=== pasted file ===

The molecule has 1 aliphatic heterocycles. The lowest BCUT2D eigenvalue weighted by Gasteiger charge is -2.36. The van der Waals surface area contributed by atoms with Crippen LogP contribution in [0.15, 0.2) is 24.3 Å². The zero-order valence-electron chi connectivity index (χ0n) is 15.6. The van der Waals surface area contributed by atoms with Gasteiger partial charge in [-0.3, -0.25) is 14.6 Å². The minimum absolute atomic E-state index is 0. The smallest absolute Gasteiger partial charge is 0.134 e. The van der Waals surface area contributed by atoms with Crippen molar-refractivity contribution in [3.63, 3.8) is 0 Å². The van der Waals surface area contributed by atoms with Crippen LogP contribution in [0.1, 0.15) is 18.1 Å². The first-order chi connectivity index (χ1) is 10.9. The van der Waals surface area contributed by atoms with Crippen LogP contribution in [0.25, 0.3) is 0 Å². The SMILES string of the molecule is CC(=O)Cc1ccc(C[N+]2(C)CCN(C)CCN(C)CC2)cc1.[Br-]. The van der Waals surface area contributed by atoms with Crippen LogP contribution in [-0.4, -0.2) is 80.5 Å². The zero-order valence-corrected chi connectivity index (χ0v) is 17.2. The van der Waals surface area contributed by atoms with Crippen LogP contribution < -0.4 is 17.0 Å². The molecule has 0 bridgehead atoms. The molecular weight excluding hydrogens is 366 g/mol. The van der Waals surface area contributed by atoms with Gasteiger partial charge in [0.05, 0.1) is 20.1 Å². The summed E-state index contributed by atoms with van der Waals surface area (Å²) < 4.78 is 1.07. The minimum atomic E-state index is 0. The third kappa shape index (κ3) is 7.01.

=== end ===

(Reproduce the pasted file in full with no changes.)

The molecule has 1 aliphatic heterocycles. The lowest BCUT2D eigenvalue weighted by Gasteiger charge is -2.36. The van der Waals surface area contributed by atoms with Crippen LogP contribution in [0.15, 0.2) is 24.3 Å². The zero-order valence-electron chi connectivity index (χ0n) is 15.6. The van der Waals surface area contributed by atoms with Gasteiger partial charge in [-0.3, -0.25) is 14.6 Å². The minimum absolute atomic E-state index is 0. The smallest absolute Gasteiger partial charge is 0.134 e. The van der Waals surface area contributed by atoms with Crippen molar-refractivity contribution in [3.63, 3.8) is 0 Å². The van der Waals surface area contributed by atoms with Crippen LogP contribution in [0.1, 0.15) is 18.1 Å². The first-order chi connectivity index (χ1) is 10.9. The van der Waals surface area contributed by atoms with Crippen LogP contribution in [0.25, 0.3) is 0 Å². The SMILES string of the molecule is CC(=O)Cc1ccc(C[N+]2(C)CCN(C)CCN(C)CC2)cc1.[Br-]. The van der Waals surface area contributed by atoms with Crippen LogP contribution in [-0.4, -0.2) is 80.5 Å². The zero-order valence-corrected chi connectivity index (χ0v) is 17.2. The van der Waals surface area contributed by atoms with Crippen LogP contribution < -0.4 is 17.0 Å². The molecule has 0 bridgehead atoms. The molecular weight excluding hydrogens is 366 g/mol. The van der Waals surface area contributed by atoms with Gasteiger partial charge in [0.05, 0.1) is 20.1 Å². The summed E-state index contributed by atoms with van der Waals surface area (Å²) < 4.78 is 1.07. The minimum atomic E-state index is 0. The third kappa shape index (κ3) is 7.01.